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The Message
Evansville, Indiana
October 30, 1987     The Message
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October 30, 1987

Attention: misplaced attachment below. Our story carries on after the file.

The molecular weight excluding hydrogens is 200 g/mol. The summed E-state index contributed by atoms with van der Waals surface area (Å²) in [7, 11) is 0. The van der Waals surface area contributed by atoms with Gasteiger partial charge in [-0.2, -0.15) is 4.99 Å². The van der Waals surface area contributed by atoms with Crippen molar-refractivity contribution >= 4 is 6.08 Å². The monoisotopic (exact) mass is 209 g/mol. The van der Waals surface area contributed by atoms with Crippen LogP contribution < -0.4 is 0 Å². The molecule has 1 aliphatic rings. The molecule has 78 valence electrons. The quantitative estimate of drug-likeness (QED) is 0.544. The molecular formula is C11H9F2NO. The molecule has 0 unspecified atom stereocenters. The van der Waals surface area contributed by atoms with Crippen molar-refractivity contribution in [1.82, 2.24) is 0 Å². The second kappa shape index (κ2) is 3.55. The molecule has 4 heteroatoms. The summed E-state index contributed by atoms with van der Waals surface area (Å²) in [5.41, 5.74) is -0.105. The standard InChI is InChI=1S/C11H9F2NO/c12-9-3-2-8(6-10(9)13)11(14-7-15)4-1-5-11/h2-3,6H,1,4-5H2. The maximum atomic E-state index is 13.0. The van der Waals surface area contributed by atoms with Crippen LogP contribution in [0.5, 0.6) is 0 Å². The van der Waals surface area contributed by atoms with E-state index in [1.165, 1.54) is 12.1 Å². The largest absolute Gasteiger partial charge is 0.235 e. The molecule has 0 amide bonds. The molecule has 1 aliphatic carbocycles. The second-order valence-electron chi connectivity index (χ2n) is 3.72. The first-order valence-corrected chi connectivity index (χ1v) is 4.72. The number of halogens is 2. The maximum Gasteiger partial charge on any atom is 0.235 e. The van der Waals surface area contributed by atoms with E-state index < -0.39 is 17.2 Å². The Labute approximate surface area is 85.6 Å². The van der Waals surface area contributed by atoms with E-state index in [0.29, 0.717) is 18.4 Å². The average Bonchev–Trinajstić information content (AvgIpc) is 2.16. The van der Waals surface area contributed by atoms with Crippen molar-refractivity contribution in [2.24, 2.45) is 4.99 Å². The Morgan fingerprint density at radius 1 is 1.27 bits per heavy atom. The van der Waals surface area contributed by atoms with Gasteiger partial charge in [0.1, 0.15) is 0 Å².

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16 The Message -- for Catholics of Southwestern Indiana October 30, 1987 I The Media Center Diocese boasts large colleOion of religious education material By MARY T. ELLERT Message Staff Writer It's no wonder people may feel a little overwhelmed when walking into the Catholic Media Center. The facility has mounds of movies, rows of records, stacks of slides and volumes of videotapes -- to name just a few of the items available. Where do you begin to find something? Just ask Marylou Ulrich, coordinator of media services at the Catholic Center, 4200 N. Kentucky Ave., Evansville. For the past 10 years, Ulrich has been helping Media Center patrons find exactly what they need to supplement their ministries and education pro- grams. Last year, the total cir- culation was 8722 -- around 35 items a day. "I'm told we have the largest Media Center in the whole area," said Ulrich, who pointed out that on occasion, people from Chicago, St. Louis, Ken- tucky and Illinois have called her to locate hard-to-find materials. In the list of official policies and procedures, the Media Center is described as a "resource library and instruc- tional media center for all per- sons engaged in ministry, par- ticularly the ministry of educa- tion. It serves as a religious education reference center for the public." One must have a Catholic Media Center card in order to check out materials. Cards are issued free of charge to in- dividuals sponsored by parishes and institutions. The charge for checking out items other than written materials varies. Although a large number of patrons are priests, sisters, DRE's and diocesan school teachers, 34 percent of the agencies which utilize the Media Center are not Catholic, according to Ulrich. She noted many Lutherans, Baptists and Episcopalians frequent the facility after hearing "through word of mouth" about the large selection of religious education materials on hand. "Everybody loves our Media Center," she smiled. Ulrich has noticed the number of videotapes in cir culation has "more than doubl. ed" during the past year. She attributes this trend to the fact that cassettes are less expensive and more parishes and school, now own their own recorders. Currently, there are over 159 sets of videotapes which ad- dress a number of subjects rang- ing from babysitting to the Bi- ble; sexuality to the Sacraments. In addition, there is a variety of "modernized equipment" available for rental and for viewing tapes in the Media Center. "I'd really like to see more people educated in audio- visual usage so they would feel more comfortable using all the things available here in the Media Center," said Ulrich. Vernette Weis, DRE at Corpus Christi Church, Evansville, calls Ulrich the Media Center's "best asset." She explained, "Whenever you need something and can't find it, Marylou offers suggestions and Catholic peace activists convicted KANSAS CITY, Mo. (NC) -- Two Catholic peace activists were convicted Oct. 22 in federal court in Kansas City of conspiracy and destruction of government property for attack- ing a nuclear missile silo with sledgehammers Aug. 5. The two, Joseph Gump, 60, a retired chemical engineer from Morton Grove, Ill., and Gerald F. Ebner, 37, a Catholic Worker member who staffs a shelter for the homeless in Milwaukee, were freed on bond, pending sentencing four to six weeks after the trial. They faced maximum Penalties of 15 years in prison I  PARTY & DANCE 8PM I[ su.D,,v All 00[NGtES ii iIu ii I I II II Ill HUNTINGBURG II III Buehlers I.G.A. "The Thrifty Housewife's Source of Savings" QUALITY FOODS, MEATS HUNTINGBURG I Compliments Nabs & Son Inc. FUNERAL HOME Huntingburg, Ind. | i i .i and fines of $500,000. They acted as their own defense counsels during the jury trial and said they were not surprised by the verdict. Gump and Ebner are members of the Transfiguration Plowshares, part of a loose-knit coalition of nuclear weapons opponents who engage in civil disobedience using the name Plowshares. options. Her knowledge of the material is just superb." In her 20 years at Corpus Christi, Weis has checked out volumes of materials for retreats, adult education, the RCIA and grade school and MARY LOU ULRICH though she has used the public library on some occasions, everything she has "needed or wanted has been at the Catholic Center." The Media Center hours are 11 a.m..5 p.m., Monday-Friday high school CCD classes. Even or by appointment. Ulrich has i I compiled a complete catalog of Media Center items and specialized lists of materials relating to RCIA, social justice issues, the Sacraments, Advent, Christmas, etc. For more infor- mation, call her at 424-5536, Ext. 42. ELECT RUTH WALDEN CITY CLERK I Support The Removal Of Parking Meters From The Downtown Streets. PAID FOR BY CAMPAIGN TO ELECT RUTH WALDEN COMMITTEE H()LY FAMILY FALL FESTIVAL SUNDAY, NOVEMBER 8 Holy Family Church Grounds, Hwy 162 South, Jasper CHICKEN and BEEF DINNERS 11:00 AM-6:00 PM HUGE GIVE-AWAY- $1,000 $100 ATTENDANCE PRIZE Every Hour Starting at 1:00 P.M. Sunday Masses 6:30, 8:30 and 10:30 AM